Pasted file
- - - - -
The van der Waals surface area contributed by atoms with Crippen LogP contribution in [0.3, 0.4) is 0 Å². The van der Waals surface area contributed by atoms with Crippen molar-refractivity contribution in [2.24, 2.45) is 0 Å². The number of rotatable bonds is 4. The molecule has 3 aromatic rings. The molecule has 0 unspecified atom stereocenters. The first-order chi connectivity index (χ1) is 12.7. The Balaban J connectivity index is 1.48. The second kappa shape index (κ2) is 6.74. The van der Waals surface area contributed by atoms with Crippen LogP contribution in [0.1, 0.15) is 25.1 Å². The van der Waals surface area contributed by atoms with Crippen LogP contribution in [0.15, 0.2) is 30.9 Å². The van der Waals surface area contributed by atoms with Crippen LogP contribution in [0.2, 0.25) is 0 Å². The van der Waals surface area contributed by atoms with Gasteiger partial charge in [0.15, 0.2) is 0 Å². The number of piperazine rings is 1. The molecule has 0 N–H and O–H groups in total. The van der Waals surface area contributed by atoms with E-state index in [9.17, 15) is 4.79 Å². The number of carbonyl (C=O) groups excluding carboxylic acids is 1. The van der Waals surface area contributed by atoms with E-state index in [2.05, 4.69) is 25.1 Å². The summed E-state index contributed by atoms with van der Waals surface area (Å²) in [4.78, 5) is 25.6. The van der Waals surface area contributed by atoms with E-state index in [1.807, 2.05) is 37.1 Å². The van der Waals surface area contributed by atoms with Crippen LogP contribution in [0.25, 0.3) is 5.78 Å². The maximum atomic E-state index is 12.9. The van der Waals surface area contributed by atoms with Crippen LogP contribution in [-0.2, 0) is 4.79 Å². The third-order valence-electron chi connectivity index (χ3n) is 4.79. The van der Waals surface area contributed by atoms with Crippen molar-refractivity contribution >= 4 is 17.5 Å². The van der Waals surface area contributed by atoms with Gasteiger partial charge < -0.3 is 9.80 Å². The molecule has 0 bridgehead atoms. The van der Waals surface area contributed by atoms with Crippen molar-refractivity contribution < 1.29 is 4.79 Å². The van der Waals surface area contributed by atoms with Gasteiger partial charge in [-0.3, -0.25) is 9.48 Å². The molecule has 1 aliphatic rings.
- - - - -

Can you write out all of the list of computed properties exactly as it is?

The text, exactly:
The van der Waals surface area contributed by atoms with Crippen LogP contribution in [0.3, 0.4) is 0 Å². The van der Waals surface area contributed by atoms with Crippen molar-refractivity contribution in [2.24, 2.45) is 0 Å². The number of rotatable bonds is 4. The molecule has 3 aromatic rings. The molecule has 0 unspecified atom stereocenters. The first-order chi connectivity index (χ1) is 12.7. The Balaban J connectivity index is 1.48. The second kappa shape index (κ2) is 6.74. The van der Waals surface area contributed by atoms with Crippen LogP contribution in [0.1, 0.15) is 25.1 Å². The van der Waals surface area contributed by atoms with Crippen LogP contribution in [0.15, 0.2) is 30.9 Å². The van der Waals surface area contributed by atoms with Crippen LogP contribution in [0.2, 0.25) is 0 Å². The van der Waals surface area contributed by atoms with Gasteiger partial charge in [0.15, 0.2) is 0 Å². The number of piperazine rings is 1. The molecule has 0 N–H and O–H groups in total. The van der Waals surface area contributed by atoms with E-state index in [9.17, 15) is 4.79 Å². The number of carbonyl (C=O) groups excluding carboxylic acids is 1. The van der Waals surface area contributed by atoms with E-state index in [2.05, 4.69) is 25.1 Å². The summed E-state index contributed by atoms with van der Waals surface area (Å²) in [4.78, 5) is 25.6. The van der Waals surface area contributed by atoms with E-state index in [1.807, 2.05) is 37.1 Å². The van der Waals surface area contributed by atoms with Crippen LogP contribution in [0.25, 0.3) is 5.78 Å². The maximum atomic E-state index is 12.9. The van der Waals surface area contributed by atoms with Crippen LogP contribution in [-0.2, 0) is 4.79 Å². The third-order valence-electron chi connectivity index (χ3n) is 4.79. The van der Waals surface area contributed by atoms with Crippen molar-refractivity contribution >= 4 is 17.5 Å². The van der Waals surface area contributed by atoms with Gasteiger partial charge < -0.3 is 9.80 Å². The molecule has 0 bridgehead atoms. The van der Waals surface area contributed by atoms with Crippen molar-refractivity contribution < 1.29 is 4.79 Å². The van der Waals surface area contributed by atoms with Gasteiger partial charge in [-0.3, -0.25) is 9.48 Å². The molecule has 1 aliphatic rings.